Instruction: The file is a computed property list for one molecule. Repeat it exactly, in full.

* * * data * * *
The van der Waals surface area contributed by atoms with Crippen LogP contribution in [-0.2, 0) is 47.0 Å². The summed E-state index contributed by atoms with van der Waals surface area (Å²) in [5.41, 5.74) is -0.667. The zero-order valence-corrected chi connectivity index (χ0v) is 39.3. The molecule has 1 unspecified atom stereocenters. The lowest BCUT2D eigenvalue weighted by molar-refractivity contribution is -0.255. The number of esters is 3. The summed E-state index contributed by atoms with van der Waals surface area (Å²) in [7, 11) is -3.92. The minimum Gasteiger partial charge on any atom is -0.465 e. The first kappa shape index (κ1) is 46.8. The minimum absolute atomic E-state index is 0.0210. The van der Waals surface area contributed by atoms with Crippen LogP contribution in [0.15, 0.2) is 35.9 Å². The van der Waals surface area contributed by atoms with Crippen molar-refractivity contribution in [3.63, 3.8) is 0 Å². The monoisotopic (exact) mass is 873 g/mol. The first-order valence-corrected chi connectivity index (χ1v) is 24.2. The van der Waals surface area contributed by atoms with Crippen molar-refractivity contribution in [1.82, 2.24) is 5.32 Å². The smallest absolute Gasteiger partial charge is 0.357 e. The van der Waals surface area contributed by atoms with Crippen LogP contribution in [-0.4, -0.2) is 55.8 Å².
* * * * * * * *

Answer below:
The van der Waals surface area contributed by atoms with Crippen LogP contribution in [-0.2, 0) is 47.0 Å². The summed E-state index contributed by atoms with van der Waals surface area (Å²) in [5.41, 5.74) is -0.667. The zero-order valence-corrected chi connectivity index (χ0v) is 39.3. The molecule has 1 unspecified atom stereocenters. The lowest BCUT2D eigenvalue weighted by molar-refractivity contribution is -0.255. The number of esters is 3. The summed E-state index contributed by atoms with van der Waals surface area (Å²) in [7, 11) is -3.92. The minimum Gasteiger partial charge on any atom is -0.465 e. The first kappa shape index (κ1) is 46.8. The minimum absolute atomic E-state index is 0.0210. The van der Waals surface area contributed by atoms with Crippen LogP contribution in [0.15, 0.2) is 35.9 Å². The van der Waals surface area contributed by atoms with Crippen molar-refractivity contribution in [3.63, 3.8) is 0 Å². The monoisotopic (exact) mass is 873 g/mol. The first-order valence-corrected chi connectivity index (χ1v) is 24.2. The van der Waals surface area contributed by atoms with Crippen molar-refractivity contribution in [1.82, 2.24) is 5.32 Å². The smallest absolute Gasteiger partial charge is 0.357 e. The van der Waals surface area contributed by atoms with Crippen LogP contribution in [-0.4, -0.2) is 55.8 Å².